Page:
Sens. Marsha Blackburn (R-TN) and Amy Klobuchar (D-MN) sent a letter on Monday to the Federal Trade Commission (FTC) requesting it take action on Facebook and Google’s potential anticompetitive behavior and violations of American privacy.
Blackburn, a freshman Republican senator who was critical of big tech’s censorship and privacy practices in the House, joined with Sen. Klobuchar to ask the FTC to take action as well as disclose any investigations into Silicon Valley’s anticompetitive behavior and violations of privacy rights.
Klobuchar and Blackburn’s letter carries political weight because both lawmakers sit on the Senate Commerce and Judiciary committees, which have jurisdiction over social media companies such as Google and Facebook.
Blackburn said in a statement Monday:
Tennesseans are rightly concerned about who owns their Virtual You. They want to be certain that their privacy is protected in both the physical and virtual space. The FTC has a responsibility to hold technology companies accountable for securing their platforms. My hope is that through this bipartisan effort we will shed light on the need to protect competition and online privacy to keep up with the fast pace of changes in technology. Companies like Facebook and Google have transformed society in revolutionary ways and need to recognize that with that power comes the responsibility to secure their online platforms.
Sen. Klobuchar, a 2020 presidential candidate and advocate for greater privacy regulations, said that Silicon Valley’s dominance raises greater concerns over how these large tech firms may harm consumers and small businesses. Klobuchar’s call for an investigation into Google and Facebook’s anticompetitive practices as Sen. Elizabeth Warren (D-MA), another 2020 Democrat presidential candidate, has called on the federal government to break up Facebook, Google, and Amazon.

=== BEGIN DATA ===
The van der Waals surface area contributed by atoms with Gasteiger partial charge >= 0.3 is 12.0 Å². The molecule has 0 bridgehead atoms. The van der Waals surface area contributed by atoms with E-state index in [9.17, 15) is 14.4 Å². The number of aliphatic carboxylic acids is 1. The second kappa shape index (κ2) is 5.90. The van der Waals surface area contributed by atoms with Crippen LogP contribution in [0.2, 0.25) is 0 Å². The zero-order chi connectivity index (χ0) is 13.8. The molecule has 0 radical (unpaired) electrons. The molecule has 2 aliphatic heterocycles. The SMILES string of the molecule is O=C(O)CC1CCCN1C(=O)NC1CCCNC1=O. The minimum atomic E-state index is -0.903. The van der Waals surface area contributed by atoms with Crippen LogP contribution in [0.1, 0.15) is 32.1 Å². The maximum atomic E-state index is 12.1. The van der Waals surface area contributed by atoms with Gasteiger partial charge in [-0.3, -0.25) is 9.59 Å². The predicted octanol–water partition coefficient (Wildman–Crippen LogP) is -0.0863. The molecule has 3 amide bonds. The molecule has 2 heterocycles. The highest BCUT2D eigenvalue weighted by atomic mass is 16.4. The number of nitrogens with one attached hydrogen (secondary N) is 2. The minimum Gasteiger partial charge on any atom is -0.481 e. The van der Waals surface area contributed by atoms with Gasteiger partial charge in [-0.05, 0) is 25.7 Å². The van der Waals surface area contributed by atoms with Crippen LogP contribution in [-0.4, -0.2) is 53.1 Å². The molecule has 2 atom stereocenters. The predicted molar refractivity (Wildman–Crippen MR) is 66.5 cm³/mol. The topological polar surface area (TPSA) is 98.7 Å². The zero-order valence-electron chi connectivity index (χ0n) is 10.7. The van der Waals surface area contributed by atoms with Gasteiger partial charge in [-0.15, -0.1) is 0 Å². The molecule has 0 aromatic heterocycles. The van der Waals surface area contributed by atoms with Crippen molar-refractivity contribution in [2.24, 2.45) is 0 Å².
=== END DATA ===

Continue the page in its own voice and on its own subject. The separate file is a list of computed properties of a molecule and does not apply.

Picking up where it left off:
Klobuchar said in a statement Monday:
In the past few years, rapid changes in technology have reshaped our economy and transformed the daily lives of millions of Americans—in many ways for the better. But during that same time, a small number of firms have grown to dominate key digital markets. This type of market dominance has amplified concerns about how those companies protect consumers’ online information and about possible anticompetitive conduct that could harm consumers, innovation, and small business growth.
Sen. Klobuchar introduced a bill in January with Sen. John Kennedy (R-LA) that would require social media companies to explain in “plain language” how they use Americans’ private data.
In the letter to the FTC, the senators note how a small number of tech companies have come to dominate the Internet. The senators note how Google has approximately 90 percent of web search traffic, whereas in digital advertising, Google and Facebook amount to nearly two-thirds of American digital ad spending, with Amazon at a “distant third” at under nine percent.
Today, @SenAmyKlobuchar and I urged the @FTC to hold tech companies like @Google and @Facebook accountable for securing their platforms. Tennesseans are rightly concerned about who owns their #VirtualYou. pic.twitter.com/rQvvY0ZPce
— Sen. Marsha Blackburn (@MarshaBlackburn) April 8, 2019
“This type of market dominance has amplified concerns about how those companies protect consumers’ online information and about possible anticompetitive conduct that could harm consumers, innovation, and small business growth,” the two senators wrote.
The two lawmakers also cited how Facebook’s integration of its WhatsApp, Instagram, and Messenger platforms may lead to Facebook sharing greater user data between its platforms.
“As Congress considers legislation to enact stronger safeguards for consumers’ online privacy, we urge the FTC to use its existing authority to protect the privacy and security of consumers’ online data,” the lawmakers added.
Sean Moran is a congressional reporter for Breitbart News. Follow him on Twitter @SeanMoran3.
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